• Surf the Internet. You will find many websites with listening texts, usually with exercises to check your comprehension.

Check the ‘Interesting links’ section in the course material for a list of websites with listening activities.

Here is some advice if you decide to practise your listening skills:

  • Do not try to understand all the words that you hear. You must learn gradually: at first, you will understand very little; later on, you will understand more and more things.
  • Be patient. It can take a long time to see the results of your practice: this depends on your previous experience, on the frequency of your practice, on your natural dispositions, on the people’s accent, etc.
  • Do not abandon. You must continue learning after the end of the course, or you may lose the listening skills that you have gained with your practice.

The speaking skills

For many students, speaking is the most difficult of the four skills. Speaking usually happens in two situations:

See annex ‘The Phonetic Alphabet’ for a list of the sounds of the English language.

  • A speech (Cat. discurs, xerrada): for example, in a presentation. In a speech, you speak and other people listen; the language style is usually formal.
  • A conversation (Cat. conversa): it is the most common situation at work and in your daily life. In a conversation, there is interaction with other people; the language may be formal or informal, depending on the situation.

To develop the speaking skills, you must practise a lot. Here is some advice for you:

  • To practise your pronunciation, check websites where you can listen to words and sentences; then repeat what you hear. Many online dictionaries (like ‘Wordreference.com’) offer the pronunciation.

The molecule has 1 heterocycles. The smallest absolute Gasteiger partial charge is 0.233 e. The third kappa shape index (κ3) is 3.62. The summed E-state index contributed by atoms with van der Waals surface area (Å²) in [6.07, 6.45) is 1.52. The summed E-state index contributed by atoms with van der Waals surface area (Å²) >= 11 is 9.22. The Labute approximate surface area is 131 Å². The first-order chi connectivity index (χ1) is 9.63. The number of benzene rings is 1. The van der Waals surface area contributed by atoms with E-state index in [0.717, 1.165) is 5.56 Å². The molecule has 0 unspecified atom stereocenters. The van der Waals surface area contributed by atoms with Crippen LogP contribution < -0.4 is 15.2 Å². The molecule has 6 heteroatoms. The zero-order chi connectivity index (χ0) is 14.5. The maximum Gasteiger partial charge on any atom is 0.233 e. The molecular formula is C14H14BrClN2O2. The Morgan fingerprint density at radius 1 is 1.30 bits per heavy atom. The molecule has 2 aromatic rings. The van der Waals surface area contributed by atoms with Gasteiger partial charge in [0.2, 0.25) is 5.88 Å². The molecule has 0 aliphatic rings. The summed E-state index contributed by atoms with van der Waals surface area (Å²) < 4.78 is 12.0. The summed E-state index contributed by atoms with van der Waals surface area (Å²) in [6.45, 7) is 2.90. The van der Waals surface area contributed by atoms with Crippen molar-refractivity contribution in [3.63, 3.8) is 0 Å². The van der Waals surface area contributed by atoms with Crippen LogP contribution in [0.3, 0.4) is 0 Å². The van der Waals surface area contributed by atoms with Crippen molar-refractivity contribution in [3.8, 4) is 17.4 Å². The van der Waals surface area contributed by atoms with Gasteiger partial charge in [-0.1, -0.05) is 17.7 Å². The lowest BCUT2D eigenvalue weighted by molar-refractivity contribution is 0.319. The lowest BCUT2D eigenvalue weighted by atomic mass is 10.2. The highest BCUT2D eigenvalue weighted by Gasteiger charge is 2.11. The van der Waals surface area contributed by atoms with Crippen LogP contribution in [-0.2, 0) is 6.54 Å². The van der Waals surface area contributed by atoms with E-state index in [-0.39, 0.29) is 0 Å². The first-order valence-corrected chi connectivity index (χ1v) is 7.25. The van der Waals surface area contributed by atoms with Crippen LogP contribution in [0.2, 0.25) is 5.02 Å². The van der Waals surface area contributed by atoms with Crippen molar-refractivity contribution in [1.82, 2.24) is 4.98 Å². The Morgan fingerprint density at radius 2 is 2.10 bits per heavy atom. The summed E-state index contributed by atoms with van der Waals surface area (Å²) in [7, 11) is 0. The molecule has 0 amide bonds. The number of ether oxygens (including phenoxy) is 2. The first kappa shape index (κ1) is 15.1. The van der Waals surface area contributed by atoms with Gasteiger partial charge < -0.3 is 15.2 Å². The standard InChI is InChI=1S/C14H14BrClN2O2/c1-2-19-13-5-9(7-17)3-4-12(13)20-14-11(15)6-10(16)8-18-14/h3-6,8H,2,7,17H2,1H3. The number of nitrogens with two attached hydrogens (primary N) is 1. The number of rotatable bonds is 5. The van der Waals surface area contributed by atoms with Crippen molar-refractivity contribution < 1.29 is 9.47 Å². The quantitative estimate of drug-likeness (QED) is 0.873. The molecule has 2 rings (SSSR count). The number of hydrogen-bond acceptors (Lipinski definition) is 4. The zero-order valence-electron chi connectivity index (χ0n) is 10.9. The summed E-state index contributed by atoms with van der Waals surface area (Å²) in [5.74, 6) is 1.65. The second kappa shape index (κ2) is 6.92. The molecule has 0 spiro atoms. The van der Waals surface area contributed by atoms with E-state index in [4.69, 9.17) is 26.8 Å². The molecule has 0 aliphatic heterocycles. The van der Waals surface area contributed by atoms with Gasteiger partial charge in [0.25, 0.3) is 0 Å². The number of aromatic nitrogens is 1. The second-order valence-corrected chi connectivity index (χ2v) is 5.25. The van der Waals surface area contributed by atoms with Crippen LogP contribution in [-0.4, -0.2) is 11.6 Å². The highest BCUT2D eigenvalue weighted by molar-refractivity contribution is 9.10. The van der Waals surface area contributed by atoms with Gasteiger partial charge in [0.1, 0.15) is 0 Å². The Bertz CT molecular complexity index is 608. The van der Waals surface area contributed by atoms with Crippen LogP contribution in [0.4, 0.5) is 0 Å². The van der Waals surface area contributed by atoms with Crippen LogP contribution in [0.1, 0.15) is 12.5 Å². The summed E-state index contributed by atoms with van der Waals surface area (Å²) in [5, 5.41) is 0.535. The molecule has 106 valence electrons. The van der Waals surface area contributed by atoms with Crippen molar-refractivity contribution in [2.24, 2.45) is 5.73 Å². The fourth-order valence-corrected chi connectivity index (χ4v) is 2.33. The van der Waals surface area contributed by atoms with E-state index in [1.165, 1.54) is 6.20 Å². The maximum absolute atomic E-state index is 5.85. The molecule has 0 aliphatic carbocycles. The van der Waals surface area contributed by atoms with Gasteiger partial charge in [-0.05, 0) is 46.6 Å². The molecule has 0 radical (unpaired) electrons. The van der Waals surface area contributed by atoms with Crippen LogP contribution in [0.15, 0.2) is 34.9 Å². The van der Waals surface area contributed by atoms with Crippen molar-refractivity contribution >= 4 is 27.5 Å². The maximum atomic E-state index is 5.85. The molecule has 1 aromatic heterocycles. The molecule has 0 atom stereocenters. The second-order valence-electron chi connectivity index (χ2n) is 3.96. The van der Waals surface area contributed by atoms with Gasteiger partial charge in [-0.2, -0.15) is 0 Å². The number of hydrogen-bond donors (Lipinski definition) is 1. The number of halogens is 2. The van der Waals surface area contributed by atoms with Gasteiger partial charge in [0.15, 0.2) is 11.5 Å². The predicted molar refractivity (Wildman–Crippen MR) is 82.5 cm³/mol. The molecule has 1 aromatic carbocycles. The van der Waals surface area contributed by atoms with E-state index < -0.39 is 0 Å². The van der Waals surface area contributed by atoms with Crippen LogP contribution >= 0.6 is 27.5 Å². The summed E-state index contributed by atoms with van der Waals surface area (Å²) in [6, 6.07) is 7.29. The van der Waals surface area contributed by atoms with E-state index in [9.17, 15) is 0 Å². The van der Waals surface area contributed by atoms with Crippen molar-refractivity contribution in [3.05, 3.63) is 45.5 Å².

• Find another person to speak to: you can practise with another learner of English or with a native speaker.
  • Check the Internet: some websites offer speaking practice via Skype to students of English from all over the world.
  • Do not be afraid of making mistakes: people will understand that you are not a native speaker.

Check the ‘Interesting links’ section in the course material for a list of websites to practise your pronunciation and speaking skills.

During a conversation, we can use some common expressions. Here are some examples (with equivalent expressions in Catalan):

To start a conversation:

  • Hello! (informal) (Cat. Hola!)
  • Excuse me (formal) (Cat. Perdoni)

To ask people to repeat:

  • Pardon? (informal) (Cat. Perdoni?)
  • Can you repeat please? (informal) (Cat. Pots repetir si us plau?)
  • Could you repeat please? (formal) (Cat. Podria repetir si us plau?)
  • Could you say that again please? (formal) (Cat. M’ho podria tornar a dir si us plau?)
  • Sorry, but I didn’t understand. What did you say? (formal) (Cat. Perdoni, però no l’he entès. Què ha dit?)

To finish a conversation:

  • Well, I must go I’m afraid (formal/informal) (Cat. Bé, hauria d’anar marxant)
  • OK, it was a pleasure talking to you (formal) (Cat. Bé, ha estat un plaer)